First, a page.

The Aussies shine as a big North Swell swings through Sunset and Honolua Bay
The WSL was in octopus mode today as its various tentacles produced webcasts for the Vans World Cup at Sunset, the lululemeon Maui Pro and the World Longboarding Championships in Taiwan. Meanwhile, fans furiously skipped between screens to stay abreast of developments, with world titles in play and WCT qualification glory up for grabs.
At Sunset Australian hopes of better representation on the WCT were kept alive as Ethan Ewing, Stuart Kennedy, Jack Robinson, and Morgan Cibilic all advanced through their heats on a day when big North Swells cannon-balled through the Sunset lineup. Cibilic fearlessly attacked the lip on twelve footers and executed one giant frontside belt that echoed across the Pacific. In a spirited performance, which saw him eclipse Griffin Colapinto, Morgan finished a close second to Zeke Lau to keep his qualification dreams alive. Unfortunately another OZ, WCT hopeful, Liam O'Brien was a casualty in the same heat. Cibilic spent his early years in Angourie/Yamba before moving to Merewether in Newcastle. Despite the relocation south he stuck with shaper Will Webber (brother of Greg) who made his boards from a young age. The stocky natural footer has emerged as the WCT dark horse and will be a very popular qualifier if he can wrangle his way to a good result on finals day.
Stu Kennedy found himself matched against an inform Kelly Slater who claimed the spot left vacant when Gabriel Medina pulled out. As Slater destroyed his Sunset demons and roared to victory, Stu scratched his way to second with an 8.04 heat total. He’ll need more to nail a qualification spot on finals day, but in unruly Sunset conditions, he did enough to put a return to the WCT within reach.
Jack Robinson looked imperious as he gouged through meaty sections and speared through a deep barrel. He’s unquestionably a favourite for the event if he maintains his form. Every fan in surfing is screaming to see Jack on the WCT but the chorus of emotive internet proclamations mean nothing when matched against the cold finality of WQS point calculations. Jack will need to be at his best to surf his way through the eye of the WCT needle. Perhaps the biggest mistake Jack can make is to pay too much attention to those who are content to utter ‘You should be on tour mate.’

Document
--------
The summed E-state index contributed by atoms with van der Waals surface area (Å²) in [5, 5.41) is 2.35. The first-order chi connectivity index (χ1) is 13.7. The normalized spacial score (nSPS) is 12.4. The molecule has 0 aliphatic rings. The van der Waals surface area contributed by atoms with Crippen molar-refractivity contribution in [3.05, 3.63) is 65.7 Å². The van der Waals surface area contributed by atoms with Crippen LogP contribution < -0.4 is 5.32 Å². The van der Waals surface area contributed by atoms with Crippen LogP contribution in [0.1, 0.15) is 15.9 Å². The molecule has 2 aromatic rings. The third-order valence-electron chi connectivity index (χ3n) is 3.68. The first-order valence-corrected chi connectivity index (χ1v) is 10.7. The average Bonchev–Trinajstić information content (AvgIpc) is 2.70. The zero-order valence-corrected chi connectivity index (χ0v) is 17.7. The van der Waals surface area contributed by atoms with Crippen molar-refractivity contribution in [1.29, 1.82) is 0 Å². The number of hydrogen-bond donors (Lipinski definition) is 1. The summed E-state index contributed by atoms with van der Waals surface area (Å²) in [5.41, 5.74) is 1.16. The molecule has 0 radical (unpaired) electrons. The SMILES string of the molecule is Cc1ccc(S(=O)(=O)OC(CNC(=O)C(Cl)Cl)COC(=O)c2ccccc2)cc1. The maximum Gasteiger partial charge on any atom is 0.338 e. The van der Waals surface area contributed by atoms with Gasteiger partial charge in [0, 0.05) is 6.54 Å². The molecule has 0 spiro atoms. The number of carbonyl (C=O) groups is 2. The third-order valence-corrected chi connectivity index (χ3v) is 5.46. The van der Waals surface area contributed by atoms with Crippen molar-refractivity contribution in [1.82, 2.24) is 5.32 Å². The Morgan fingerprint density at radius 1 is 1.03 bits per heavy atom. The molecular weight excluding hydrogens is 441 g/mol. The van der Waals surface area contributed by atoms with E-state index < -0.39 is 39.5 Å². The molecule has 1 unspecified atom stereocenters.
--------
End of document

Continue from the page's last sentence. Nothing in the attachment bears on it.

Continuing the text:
Ethan Ewing is another who has perhaps fallen victim to all that easy praise in the past and that’s why he finds himself fighting to regain a slot on the WCT. Ewing’s talent is indisputable and he glided to a second-place today with a typically polished performance. He is however vulnerable when someone decides to really attack, as we saw today when he was beaten in the final moments by a rampaging Wesley Dantas. Ewing’s surfing is celebrated for its perfect style and technique but it seems that sometimes he needs to sacrifice a little form just to get the job done. If Ewing secures the better waves he will be hard to beat, but he needs to be prepared to get through the next rounds anyone he can.
Over on Maui the same North Swell that was hurtling through Sunset in unruly fashion was bending glorious, horseshoe bowls into Honolua Bay. Tyler Wright decided to use her come-back as an opportunity to play dream slayer, ending Lakey Peterson’s world title chances and simultaneously knocking her off the Olympics perch. It was a bittersweet moment as Tyler’s valiant return from illness was celebrated while Lakey was left to reflect on another year where the world title had slipped from her grasp.
Coco Ho had the chance to gift the title to Carissa Moore when she came up against the only other remaining contender, Caroline Marks. Caroline’s backhand sliced through sections like a sharp scythe through cornfields, but when Coco maneuvered her diminutive frame beneath the arch of a majestic Honolua bowl it seemed she was in with a shot. However, after claiming the barrel she failed to complete the final move, prompting a rumbling Pottz to heavily criticize the premature celebration. Perhaps it would have made a difference but Marks continued to carve and dice her way through to a finals day that gives her the chance to be the youngest world champion ever. Caroline's victory over Coco Ho also guaranteed her a position in the Women's USA Olympic team.
Honolua’s bend-back bowls suit Caroline’s weaponized backhand while Carissa is indisputably one of the best forehand practitioners at the fabled right point. In the words of classic punk band The Johnnys, There’s gonna be a showdown.